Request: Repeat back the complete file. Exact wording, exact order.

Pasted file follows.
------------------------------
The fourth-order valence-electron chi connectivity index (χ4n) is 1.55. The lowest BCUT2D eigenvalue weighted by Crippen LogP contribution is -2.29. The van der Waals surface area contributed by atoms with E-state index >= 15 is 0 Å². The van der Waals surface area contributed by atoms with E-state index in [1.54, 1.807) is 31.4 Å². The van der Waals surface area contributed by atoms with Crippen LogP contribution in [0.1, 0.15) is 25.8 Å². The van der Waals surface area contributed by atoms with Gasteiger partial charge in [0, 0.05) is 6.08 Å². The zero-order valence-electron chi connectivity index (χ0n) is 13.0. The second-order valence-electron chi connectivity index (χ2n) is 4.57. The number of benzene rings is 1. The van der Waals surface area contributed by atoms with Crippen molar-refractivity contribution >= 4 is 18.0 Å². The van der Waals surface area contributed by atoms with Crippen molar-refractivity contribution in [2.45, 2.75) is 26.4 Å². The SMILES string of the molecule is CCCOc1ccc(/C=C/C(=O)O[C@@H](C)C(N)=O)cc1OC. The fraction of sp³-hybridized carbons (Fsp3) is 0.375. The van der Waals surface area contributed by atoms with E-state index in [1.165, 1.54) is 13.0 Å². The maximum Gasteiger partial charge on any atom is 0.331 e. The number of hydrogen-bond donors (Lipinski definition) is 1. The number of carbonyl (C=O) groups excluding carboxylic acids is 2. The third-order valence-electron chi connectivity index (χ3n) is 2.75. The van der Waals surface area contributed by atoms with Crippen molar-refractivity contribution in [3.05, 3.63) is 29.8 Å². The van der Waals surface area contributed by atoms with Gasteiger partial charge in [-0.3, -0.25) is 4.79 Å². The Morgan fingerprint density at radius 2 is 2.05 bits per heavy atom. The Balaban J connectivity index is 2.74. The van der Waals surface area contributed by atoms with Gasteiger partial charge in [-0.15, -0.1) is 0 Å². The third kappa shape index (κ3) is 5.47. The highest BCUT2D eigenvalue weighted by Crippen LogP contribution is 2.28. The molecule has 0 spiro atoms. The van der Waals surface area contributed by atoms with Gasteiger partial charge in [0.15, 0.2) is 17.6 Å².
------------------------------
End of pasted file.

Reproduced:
The fourth-order valence-electron chi connectivity index (χ4n) is 1.55. The lowest BCUT2D eigenvalue weighted by Crippen LogP contribution is -2.29. The van der Waals surface area contributed by atoms with E-state index >= 15 is 0 Å². The van der Waals surface area contributed by atoms with E-state index in [1.54, 1.807) is 31.4 Å². The van der Waals surface area contributed by atoms with Crippen LogP contribution in [0.1, 0.15) is 25.8 Å². The van der Waals surface area contributed by atoms with Gasteiger partial charge in [0, 0.05) is 6.08 Å². The zero-order valence-electron chi connectivity index (χ0n) is 13.0. The second-order valence-electron chi connectivity index (χ2n) is 4.57. The number of benzene rings is 1. The van der Waals surface area contributed by atoms with Crippen molar-refractivity contribution >= 4 is 18.0 Å². The van der Waals surface area contributed by atoms with Crippen molar-refractivity contribution in [2.45, 2.75) is 26.4 Å². The SMILES string of the molecule is CCCOc1ccc(/C=C/C(=O)O[C@@H](C)C(N)=O)cc1OC. The fraction of sp³-hybridized carbons (Fsp3) is 0.375. The van der Waals surface area contributed by atoms with E-state index in [1.165, 1.54) is 13.0 Å². The maximum Gasteiger partial charge on any atom is 0.331 e. The number of hydrogen-bond donors (Lipinski definition) is 1. The number of carbonyl (C=O) groups excluding carboxylic acids is 2. The third-order valence-electron chi connectivity index (χ3n) is 2.75. The van der Waals surface area contributed by atoms with Crippen molar-refractivity contribution in [3.05, 3.63) is 29.8 Å². The van der Waals surface area contributed by atoms with Gasteiger partial charge in [-0.3, -0.25) is 4.79 Å². The Morgan fingerprint density at radius 2 is 2.05 bits per heavy atom. The Balaban J connectivity index is 2.74. The van der Waals surface area contributed by atoms with Gasteiger partial charge in [-0.15, -0.1) is 0 Å². The third kappa shape index (κ3) is 5.47. The highest BCUT2D eigenvalue weighted by Crippen LogP contribution is 2.28. The molecule has 0 spiro atoms. The van der Waals surface area contributed by atoms with Gasteiger partial charge in [0.15, 0.2) is 17.6 Å².